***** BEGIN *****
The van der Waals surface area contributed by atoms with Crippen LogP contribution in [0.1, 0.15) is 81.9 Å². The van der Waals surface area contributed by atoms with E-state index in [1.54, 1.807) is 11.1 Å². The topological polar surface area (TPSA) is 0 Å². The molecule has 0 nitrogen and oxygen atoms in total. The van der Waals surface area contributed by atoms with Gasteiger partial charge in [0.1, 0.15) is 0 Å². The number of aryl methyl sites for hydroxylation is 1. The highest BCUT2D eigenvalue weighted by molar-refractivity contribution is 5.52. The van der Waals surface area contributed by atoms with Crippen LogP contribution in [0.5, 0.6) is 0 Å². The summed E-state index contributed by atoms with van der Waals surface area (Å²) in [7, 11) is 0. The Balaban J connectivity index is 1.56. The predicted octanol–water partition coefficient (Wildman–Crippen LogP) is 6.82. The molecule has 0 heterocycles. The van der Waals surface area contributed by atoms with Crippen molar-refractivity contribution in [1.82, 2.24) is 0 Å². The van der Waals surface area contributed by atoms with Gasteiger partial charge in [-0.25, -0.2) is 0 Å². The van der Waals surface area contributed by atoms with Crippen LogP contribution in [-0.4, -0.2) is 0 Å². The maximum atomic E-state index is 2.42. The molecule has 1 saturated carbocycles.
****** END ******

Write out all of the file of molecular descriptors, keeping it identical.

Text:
The van der Waals surface area contributed by atoms with Crippen LogP contribution in [0.1, 0.15) is 81.9 Å². The van der Waals surface area contributed by atoms with E-state index in [1.54, 1.807) is 11.1 Å². The topological polar surface area (TPSA) is 0 Å². The molecule has 0 nitrogen and oxygen atoms in total. The van der Waals surface area contributed by atoms with Gasteiger partial charge in [0.1, 0.15) is 0 Å². The number of aryl methyl sites for hydroxylation is 1. The highest BCUT2D eigenvalue weighted by molar-refractivity contribution is 5.52. The van der Waals surface area contributed by atoms with Crippen LogP contribution in [0.5, 0.6) is 0 Å². The summed E-state index contributed by atoms with van der Waals surface area (Å²) in [7, 11) is 0. The Balaban J connectivity index is 1.56. The predicted octanol–water partition coefficient (Wildman–Crippen LogP) is 6.82. The molecule has 0 heterocycles. The van der Waals surface area contributed by atoms with Crippen molar-refractivity contribution in [1.82, 2.24) is 0 Å². The van der Waals surface area contributed by atoms with Gasteiger partial charge in [-0.25, -0.2) is 0 Å². The van der Waals surface area contributed by atoms with Crippen LogP contribution in [-0.4, -0.2) is 0 Å². The maximum atomic E-state index is 2.42. The molecule has 1 saturated carbocycles.